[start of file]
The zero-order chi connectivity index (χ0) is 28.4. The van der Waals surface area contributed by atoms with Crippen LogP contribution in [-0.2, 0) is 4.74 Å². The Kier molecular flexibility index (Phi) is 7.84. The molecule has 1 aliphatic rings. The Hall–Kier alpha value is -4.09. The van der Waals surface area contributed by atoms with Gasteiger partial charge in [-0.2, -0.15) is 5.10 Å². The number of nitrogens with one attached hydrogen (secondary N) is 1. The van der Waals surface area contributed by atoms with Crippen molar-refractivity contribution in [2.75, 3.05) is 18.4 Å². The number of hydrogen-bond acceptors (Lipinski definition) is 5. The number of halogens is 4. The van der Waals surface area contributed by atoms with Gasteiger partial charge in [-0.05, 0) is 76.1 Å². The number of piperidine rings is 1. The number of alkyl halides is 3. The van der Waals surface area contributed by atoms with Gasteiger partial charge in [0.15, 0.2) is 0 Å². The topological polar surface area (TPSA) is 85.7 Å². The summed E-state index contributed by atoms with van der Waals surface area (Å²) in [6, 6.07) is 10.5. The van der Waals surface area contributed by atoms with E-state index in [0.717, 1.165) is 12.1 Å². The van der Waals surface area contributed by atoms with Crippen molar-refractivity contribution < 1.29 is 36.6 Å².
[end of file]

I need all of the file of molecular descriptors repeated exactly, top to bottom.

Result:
The zero-order chi connectivity index (χ0) is 28.4. The van der Waals surface area contributed by atoms with Crippen LogP contribution in [-0.2, 0) is 4.74 Å². The Kier molecular flexibility index (Phi) is 7.84. The molecule has 1 aliphatic rings. The Hall–Kier alpha value is -4.09. The van der Waals surface area contributed by atoms with Gasteiger partial charge in [-0.2, -0.15) is 5.10 Å². The number of nitrogens with one attached hydrogen (secondary N) is 1. The van der Waals surface area contributed by atoms with Crippen molar-refractivity contribution in [2.75, 3.05) is 18.4 Å². The number of hydrogen-bond acceptors (Lipinski definition) is 5. The number of halogens is 4. The van der Waals surface area contributed by atoms with Gasteiger partial charge in [-0.05, 0) is 76.1 Å². The number of piperidine rings is 1. The number of alkyl halides is 3. The van der Waals surface area contributed by atoms with Gasteiger partial charge in [0.15, 0.2) is 0 Å². The topological polar surface area (TPSA) is 85.7 Å². The summed E-state index contributed by atoms with van der Waals surface area (Å²) in [6, 6.07) is 10.5. The van der Waals surface area contributed by atoms with E-state index in [0.717, 1.165) is 12.1 Å². The van der Waals surface area contributed by atoms with Crippen molar-refractivity contribution < 1.29 is 36.6 Å².